The charges against Israeli Prime Minister Benjamin Netanyahu are escalating with the most recent details of what is considered the most serious file of corruption, known as case 4000. Investigations are being conducted about Netanyahu and his wife Sarah receiving supportive coverage from the Hebrew news website Walla for its owner Shaul Elovitch. Netanyahu is said to have acted to benefit Bizeq-Media in return, of which Elovitch is the controlling shareholder, thus earning millions of shekels. Ten days earlier, the recommendations of the Israeli police and the summary of their investigations referred to the presence of strong signs and indications that Netanyahu committed criminal offences, such as receiving bribes in return for services, fraud and breach of trust in the two files known as cases 1000 and 2000. According to the police, “Netanyahu received, for 10 years, about one million shekels in bribes”.

Meanwhile, Israeli politicians are waiting for the Attorney General Avichai Mandelblitt to expedite the decision as to whether an indictment against Netanyahu is to be filed. Since Netanyahu chose his close friend Mandelblitt in this position in 2015, the latter faced accusations that Netanyahu chose him to be his representative in the judiciary. This was evident when, at the beginning of last year, Mandelblitt prevented the police from conducting parallel investigations against the prime minister and his wife in the same two cases where Netanyhu is expected to face charges.

Although the recommendations of the police to the public prosecution and to Netanyahu’s friend does not mean an indictment against the prime minister, a number of politicians preceded the final results and began talking about the beginning of the end of Netanyahu’s political life. They demanded his resignation especially with the beginning of the new investigation into file 4000 and the disclosure of the names of those remanded in the case who are close to the Israeli prime minister. They included the suspended director-general of the Ministry of Communications Shlomo Filber. New developments saw Filber signing a deal with the police to become a state witness in the corruption case with Supreme Court President Esther Hayut giving testimony to police in the scandal.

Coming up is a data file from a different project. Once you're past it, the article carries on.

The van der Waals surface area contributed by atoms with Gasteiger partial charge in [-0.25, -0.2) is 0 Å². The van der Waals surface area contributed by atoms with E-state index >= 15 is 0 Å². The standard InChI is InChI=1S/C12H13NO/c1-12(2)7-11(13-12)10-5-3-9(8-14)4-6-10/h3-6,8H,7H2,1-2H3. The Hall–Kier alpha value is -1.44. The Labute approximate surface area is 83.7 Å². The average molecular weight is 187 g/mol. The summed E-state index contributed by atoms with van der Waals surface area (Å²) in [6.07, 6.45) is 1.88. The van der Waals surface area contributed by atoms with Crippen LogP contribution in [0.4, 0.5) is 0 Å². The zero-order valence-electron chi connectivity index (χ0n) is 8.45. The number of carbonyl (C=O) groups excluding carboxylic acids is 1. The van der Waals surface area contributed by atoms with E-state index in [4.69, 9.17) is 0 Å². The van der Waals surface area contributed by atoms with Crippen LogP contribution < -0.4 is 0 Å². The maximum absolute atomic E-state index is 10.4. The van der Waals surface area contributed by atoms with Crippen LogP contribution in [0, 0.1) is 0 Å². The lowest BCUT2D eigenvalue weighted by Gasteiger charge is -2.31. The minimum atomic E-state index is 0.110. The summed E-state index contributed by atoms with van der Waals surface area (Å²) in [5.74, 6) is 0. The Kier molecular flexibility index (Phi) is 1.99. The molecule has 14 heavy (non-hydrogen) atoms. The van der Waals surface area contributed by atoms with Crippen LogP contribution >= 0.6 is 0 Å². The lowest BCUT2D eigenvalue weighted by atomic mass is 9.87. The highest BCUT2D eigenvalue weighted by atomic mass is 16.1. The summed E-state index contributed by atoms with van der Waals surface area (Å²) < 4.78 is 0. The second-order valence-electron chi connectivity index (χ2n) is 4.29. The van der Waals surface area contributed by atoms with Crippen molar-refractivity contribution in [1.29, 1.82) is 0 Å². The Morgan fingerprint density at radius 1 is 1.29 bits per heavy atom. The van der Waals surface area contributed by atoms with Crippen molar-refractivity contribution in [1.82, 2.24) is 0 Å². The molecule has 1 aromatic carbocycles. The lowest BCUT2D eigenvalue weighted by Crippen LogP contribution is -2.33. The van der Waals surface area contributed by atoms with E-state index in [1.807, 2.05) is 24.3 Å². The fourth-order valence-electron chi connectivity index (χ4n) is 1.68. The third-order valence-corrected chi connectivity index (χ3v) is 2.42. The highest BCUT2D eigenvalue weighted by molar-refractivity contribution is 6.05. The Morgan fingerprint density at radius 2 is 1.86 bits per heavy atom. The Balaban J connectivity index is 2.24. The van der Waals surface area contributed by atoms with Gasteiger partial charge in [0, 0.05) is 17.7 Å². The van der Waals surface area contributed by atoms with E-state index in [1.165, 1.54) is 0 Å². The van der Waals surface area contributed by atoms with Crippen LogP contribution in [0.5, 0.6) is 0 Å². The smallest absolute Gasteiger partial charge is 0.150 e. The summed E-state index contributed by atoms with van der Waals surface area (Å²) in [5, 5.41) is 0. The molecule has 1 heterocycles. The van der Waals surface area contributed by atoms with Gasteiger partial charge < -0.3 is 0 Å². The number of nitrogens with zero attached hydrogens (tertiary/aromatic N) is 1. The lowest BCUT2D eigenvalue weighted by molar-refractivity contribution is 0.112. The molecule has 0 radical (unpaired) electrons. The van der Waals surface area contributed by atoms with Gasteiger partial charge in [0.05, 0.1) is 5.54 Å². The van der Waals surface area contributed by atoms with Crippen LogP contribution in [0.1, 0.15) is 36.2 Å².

Attorney General Mandelblitt recently announced that he would not hesitate to make difficult decisions: “No one is above the law and no one is treated differently. That was the situation when I ordered an investigation, and this will be if we find a legal ground to file charges. This will take time and will be conducted according to professional rules based on the public interest,” he said. However, the representatives of the parliamentary blocs that are not participating in the government coalition, called on Mandelblitt to accelerate the decision if an indictment will be directed against Netanyahu. A number of Israeli analysts expected the Attorney General to adopt the police recommendations, which would mean filing an indictment against Netanyahu and beginning the countdown to his political end.

Exploiting his political status

Various prominent Israeli journalists were sharply critical of Netanyahu, currently in his third term in office. Aluf Benn wrote in Haaretz accusing him of “exploiting his political status and influence for his personal interests, not Israel’s, trying to control the media that he believed were hostile to him. Consequently, he did not act as prime minister to serve the citizens as much as to strengthen his political power and authority.”

Analyst Yossi Verter wrote in the same newspaper saying “today, Netanyahu is more like the former Prime Minister Ehud Olmert 10 years ago, when he said he had not received any bribe. The Israelis deserve something better than corrupt, greedy, money lovers and immoral leaders”. In the Times of Israel, Sima Kadmon said “talk has begun about the beginning of the end of Netanyahu. This is not about a few cigars or gifts among friends, but about a bribe amounting to one million shekels. But even the sceptics who thought Netanyahu could redeem himself realised that the talk was about the beginning of the end for him, and he realised that even among his supporters, many would not believe his claims that he tried to market”.

The end of Netanyahu’s political life does not necessarily mean the downfall of the right-wing coalition which seeks the cohesion of the government, in order to preserve the gains made during his period in office. However, it seems that Netanyahu is betting on something, perhaps waiting for his friend Mandelblitt to save him from sinking, as was evident in his remarks after the police recommendations.

“Most of the police recommendations to indict me end with nothing. According to the Law, the police do not specify anything, the whole decision is in the hands of the judiciary,” he added. Will Mandelbitt protect Netanyahu from sinking, allowing favourism to win over justice? Time will tell.

Professor As’ad Abdul Rahman is the chairman of the Palestinian Encyclopaedia.